Launched earlier this year, the Bromic Eclipse Smart-Heat electric portable is a stylish new outdoor heating solution that brings both warmth and light to design-focused outdoor spaces. With its sleek ceramic fascia and dimmable lighting rail it strikes the perfect balance between ambience, style, and functionality. The Good Design Awards jury commented, “This is an […] More
Founded by leading appliance brand Gaggenau in October 2020, the Kitchen of the Year Design Contest was created to honour truly unique and outstanding kitchen design. Open to industry professionals across Australia, the contest sought designs defined by a pursuit of excellence.
Gaggenau appliances adorn the most luxurious kitchens worldwide and the contest offered the German brand an opportunity to recognize the design trailblazers behind some of the most spectacular interiors.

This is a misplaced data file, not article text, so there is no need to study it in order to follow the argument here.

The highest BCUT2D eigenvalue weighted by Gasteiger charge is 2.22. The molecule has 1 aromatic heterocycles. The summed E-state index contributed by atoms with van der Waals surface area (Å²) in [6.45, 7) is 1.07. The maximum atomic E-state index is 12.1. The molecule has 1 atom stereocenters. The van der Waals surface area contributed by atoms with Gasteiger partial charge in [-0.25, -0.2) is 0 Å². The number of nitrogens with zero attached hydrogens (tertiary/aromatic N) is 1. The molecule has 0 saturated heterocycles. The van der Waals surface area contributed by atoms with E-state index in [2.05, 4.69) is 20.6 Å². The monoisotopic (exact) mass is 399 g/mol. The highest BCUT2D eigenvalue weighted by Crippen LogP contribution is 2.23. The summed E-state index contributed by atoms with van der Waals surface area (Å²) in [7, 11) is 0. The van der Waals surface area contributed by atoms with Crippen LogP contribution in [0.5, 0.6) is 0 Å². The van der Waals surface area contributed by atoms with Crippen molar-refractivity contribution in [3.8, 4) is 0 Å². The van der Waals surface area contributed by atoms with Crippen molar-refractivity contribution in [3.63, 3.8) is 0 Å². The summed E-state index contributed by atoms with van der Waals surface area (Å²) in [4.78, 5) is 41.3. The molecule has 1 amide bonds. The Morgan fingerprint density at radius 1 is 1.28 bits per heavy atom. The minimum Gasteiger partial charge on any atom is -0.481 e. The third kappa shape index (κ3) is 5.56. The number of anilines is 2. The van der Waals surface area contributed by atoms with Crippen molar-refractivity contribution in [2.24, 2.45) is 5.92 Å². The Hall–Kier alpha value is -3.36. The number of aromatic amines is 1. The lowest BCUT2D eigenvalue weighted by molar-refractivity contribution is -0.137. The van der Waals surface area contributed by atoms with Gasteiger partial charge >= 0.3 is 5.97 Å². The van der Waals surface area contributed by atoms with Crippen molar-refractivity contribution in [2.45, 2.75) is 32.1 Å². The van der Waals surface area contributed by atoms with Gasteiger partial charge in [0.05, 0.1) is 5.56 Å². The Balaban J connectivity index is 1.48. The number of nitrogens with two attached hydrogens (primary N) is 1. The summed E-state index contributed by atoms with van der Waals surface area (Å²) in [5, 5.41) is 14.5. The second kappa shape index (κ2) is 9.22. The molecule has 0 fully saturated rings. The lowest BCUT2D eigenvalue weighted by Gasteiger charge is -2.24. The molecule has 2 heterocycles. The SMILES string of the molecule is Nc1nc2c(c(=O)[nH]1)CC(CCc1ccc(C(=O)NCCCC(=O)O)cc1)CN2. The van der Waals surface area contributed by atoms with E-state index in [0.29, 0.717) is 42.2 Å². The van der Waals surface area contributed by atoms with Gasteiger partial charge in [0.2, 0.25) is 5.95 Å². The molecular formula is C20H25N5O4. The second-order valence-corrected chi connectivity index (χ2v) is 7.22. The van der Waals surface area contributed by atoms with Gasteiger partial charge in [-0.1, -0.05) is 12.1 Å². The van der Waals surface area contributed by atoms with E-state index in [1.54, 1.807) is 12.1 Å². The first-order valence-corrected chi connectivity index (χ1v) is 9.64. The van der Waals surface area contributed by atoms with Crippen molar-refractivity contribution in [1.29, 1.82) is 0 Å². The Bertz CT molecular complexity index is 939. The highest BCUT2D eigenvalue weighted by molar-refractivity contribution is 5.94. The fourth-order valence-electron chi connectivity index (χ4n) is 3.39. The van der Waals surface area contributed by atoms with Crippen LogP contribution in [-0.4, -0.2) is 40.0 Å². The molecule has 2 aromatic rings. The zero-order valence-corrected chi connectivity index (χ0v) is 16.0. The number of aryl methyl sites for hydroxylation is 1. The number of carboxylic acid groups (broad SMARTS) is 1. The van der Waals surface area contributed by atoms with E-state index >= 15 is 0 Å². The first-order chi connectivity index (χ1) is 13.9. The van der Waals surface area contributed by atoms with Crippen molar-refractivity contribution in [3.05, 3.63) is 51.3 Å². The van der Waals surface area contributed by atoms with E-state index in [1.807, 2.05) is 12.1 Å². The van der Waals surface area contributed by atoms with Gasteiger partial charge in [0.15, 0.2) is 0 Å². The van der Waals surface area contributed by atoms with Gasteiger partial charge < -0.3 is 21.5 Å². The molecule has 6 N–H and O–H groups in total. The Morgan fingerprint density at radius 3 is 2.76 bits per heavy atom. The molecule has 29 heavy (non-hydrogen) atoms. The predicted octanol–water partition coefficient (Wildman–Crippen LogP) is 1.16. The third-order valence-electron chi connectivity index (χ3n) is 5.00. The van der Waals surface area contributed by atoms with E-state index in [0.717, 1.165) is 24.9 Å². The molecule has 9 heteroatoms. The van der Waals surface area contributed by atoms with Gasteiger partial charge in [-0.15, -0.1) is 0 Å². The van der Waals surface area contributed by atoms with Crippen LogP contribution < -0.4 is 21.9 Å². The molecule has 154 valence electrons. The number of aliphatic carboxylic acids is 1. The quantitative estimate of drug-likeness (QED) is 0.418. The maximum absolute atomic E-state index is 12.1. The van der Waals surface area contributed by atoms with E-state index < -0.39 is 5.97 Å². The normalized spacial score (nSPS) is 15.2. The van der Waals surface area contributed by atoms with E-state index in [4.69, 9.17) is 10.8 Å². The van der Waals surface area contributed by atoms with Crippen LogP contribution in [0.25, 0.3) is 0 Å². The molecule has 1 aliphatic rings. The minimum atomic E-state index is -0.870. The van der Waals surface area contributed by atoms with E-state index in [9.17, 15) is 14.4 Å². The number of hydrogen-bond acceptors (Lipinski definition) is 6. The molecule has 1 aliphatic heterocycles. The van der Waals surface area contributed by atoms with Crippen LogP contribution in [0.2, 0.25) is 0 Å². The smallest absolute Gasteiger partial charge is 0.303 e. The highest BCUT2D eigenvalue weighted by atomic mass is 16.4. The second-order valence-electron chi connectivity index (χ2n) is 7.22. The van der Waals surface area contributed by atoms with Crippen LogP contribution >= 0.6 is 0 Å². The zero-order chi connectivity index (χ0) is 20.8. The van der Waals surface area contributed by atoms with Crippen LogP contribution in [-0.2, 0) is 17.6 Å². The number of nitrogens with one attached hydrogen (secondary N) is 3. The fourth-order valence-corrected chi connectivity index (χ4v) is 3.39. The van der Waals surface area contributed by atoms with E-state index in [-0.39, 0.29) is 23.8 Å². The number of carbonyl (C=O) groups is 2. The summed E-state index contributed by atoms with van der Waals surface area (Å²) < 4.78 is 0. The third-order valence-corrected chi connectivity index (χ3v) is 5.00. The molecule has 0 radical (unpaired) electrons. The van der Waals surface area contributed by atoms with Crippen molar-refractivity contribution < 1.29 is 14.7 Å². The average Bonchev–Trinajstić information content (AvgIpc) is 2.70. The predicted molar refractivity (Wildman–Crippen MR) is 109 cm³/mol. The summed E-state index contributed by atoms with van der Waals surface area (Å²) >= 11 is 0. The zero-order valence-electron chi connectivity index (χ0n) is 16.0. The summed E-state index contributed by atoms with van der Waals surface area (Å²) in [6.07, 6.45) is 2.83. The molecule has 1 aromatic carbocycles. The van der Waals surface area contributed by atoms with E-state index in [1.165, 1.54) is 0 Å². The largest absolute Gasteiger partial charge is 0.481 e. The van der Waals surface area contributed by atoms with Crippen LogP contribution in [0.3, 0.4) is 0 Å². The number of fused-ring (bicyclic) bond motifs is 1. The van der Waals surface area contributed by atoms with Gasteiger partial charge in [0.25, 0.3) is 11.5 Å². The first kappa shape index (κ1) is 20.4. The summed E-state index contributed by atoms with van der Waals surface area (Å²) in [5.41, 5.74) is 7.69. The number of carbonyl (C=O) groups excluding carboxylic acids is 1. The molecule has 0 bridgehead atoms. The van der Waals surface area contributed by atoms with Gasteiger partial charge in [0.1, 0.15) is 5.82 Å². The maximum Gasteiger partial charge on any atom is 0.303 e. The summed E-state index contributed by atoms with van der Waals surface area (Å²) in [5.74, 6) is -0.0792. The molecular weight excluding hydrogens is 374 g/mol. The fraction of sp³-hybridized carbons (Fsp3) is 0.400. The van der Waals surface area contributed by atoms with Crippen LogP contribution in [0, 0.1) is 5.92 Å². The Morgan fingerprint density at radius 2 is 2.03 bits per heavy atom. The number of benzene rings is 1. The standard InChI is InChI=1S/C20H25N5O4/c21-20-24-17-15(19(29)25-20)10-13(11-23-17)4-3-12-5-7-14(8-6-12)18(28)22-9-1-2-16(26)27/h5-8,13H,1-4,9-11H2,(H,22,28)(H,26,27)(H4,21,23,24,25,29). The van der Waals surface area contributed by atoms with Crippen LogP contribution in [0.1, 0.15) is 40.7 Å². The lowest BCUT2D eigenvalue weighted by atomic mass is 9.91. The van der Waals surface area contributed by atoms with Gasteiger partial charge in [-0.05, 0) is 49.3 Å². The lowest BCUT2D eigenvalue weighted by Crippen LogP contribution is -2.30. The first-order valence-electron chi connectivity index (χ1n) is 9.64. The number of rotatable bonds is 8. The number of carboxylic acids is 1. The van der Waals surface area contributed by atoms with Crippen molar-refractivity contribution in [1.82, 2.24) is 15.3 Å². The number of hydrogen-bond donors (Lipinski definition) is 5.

The winners were:
Best of the Best and Winner for Southern region – Fitzroy Project by Robert Nichols and Sons.
Winner for Northern region – Hall 20 by Smart Design Studio.
Runner-up for Southern region – St Huberts by Robson Rak.
Runner-up for Northern region – Penthouse II by Lawless and Meyerson.
Commendations – 97 Mathoura Road Toorak by Carr and Habitus Townhomes by DKO Architecture.
Best of the Best and Winner for Southern region – Fitzroy Project by Robert Nichol and Sons
Fitzroy Project by Robert Nichol and Sons was not only named the Winner for the Southern region but also took the Best of the Best award, coming through as the contest’s overall winner.
“This competition is a great opportunity to showcase and reward excellence in kitchen design. It is heightened by the fact it is hosted by a brand regarded as an industry-leading producer of premium kitchen appliances,” says David Nicholson, Director of Robert Nichol and Sons.